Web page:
SilverStone Temjin TJ08-E: Fat Case in a Little Coatby Dustin Sklavos on August 4, 2011 1:50 AM EST
Assembling the SilverStone Temjin TJ08-E
While generally I'm a true rebel, defiantly throwing instruction manuals to the wind before diving whole hog into an assembly, SilverStone's enclosures are seldom immediately obvious, and at first glance they seem like oversized puzzle boxes. Thankfully once you understand how installation is intended to go, these puzzle boxes seem to want to be solved like big black Lament Configurations, except instead of being rewarded with Cenobites and everlasting torment (pain and pleasure intertwined, etc.) you just get a sweet case with good cooling performance.
As I mentioned on the previous page, you'll want to remove the side and top panels, but I found the removable motherboard tray, while a nice feature, wasn't necessary for our Mini-ITX testing board. The motherboard would prove to be the easiest and unfortunately the only really easy part of the installation, a casualty of how densely packed the internals of the TJ08-E can become.
Virtually nothing about the SilverStone Temjin TJ08-E is tool-less, so have a screwdriver handy, and preferably a power one. Installing the SSD meant removing two screws to take the top drive cage off, another two to remove the bottom one, and then the SSD mounts to the bottom of the enclosure. I was concerned about cabling being difficult with the SSD, but the bottom cage actually has a cutout that sits flush against the back of the SSD, allowing the ports to be easily accessed. Installing a hard drive in the top cage is fairly old school, requiring you to screw it in on both sides: nothing tool-less here. Installing the optical drive means unscrewing the drive bay shield and popping it out, and while drives can be slid in through the front of the case, you'll still need that top panel off to cable them.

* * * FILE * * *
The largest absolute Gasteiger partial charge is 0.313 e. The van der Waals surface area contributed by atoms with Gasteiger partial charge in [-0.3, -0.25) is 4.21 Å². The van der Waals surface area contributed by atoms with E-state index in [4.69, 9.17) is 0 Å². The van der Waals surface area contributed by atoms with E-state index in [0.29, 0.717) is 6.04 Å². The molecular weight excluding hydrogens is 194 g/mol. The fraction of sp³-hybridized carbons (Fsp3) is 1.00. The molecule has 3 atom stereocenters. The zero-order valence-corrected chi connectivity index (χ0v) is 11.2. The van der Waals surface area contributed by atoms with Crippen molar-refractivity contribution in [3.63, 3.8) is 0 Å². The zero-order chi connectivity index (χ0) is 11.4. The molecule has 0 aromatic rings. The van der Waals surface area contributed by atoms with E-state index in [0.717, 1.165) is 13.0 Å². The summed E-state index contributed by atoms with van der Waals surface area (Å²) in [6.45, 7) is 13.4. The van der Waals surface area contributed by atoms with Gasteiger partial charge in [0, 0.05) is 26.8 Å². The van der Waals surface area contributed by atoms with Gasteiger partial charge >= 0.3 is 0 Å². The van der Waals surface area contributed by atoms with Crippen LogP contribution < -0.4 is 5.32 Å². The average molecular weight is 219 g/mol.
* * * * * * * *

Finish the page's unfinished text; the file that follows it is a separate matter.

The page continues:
Installing expansion cards is unfortunately also more involved than we'd like. Because the back of the enclosure is almost perfectly flat, an extrusion is needed to mount the cards. For the sake of looks, that extrusion is covered by a small ventilated piece attached with two screws, and that piece has to be removed before you can mount anything. I'm not necessarily sure there's a much easier way to go about this short of making the entire case a little longer and using a more traditional mounting system.
Finally, we come to the worst part: installing the power supply and routing cables. This is probably where the biggest sacrifice had to be made to fit everything into this enclosure. The power supply has to be "dropped" in from the top, and it's preferable to install it upside-down so the PSU's intake doesn't steal air from the GPU fan. Power supply clearance is at a premium, too: you'll need a 160mm PSU, period, end of discussion, and honestly you may want to see if you can find a fairly short optical drive as well. Our BD-ROM is about 185mm long and while there's enough room to cable everything, it's miles from ideal.
I also strongly suggest builders use modular power supplies wherever possible and here it might actually be a requirement. There's clearance behind the tray for routing cables, but unfortunately routing everything was just a little bit too fraught, and so our end testing build winds up feeling more cluttered than I'd like and I'm sure more than SilverStone would prefer.
Honestly for this build it seems like the best choice for end users may very well be to just use a single HDD and a single SSD, and get rid of the top drive cage entirely. Likewise, the Samsung BD-ROM we use for testing is a popular one and there may be smaller drives; if you can find one that might be a smart route to take too.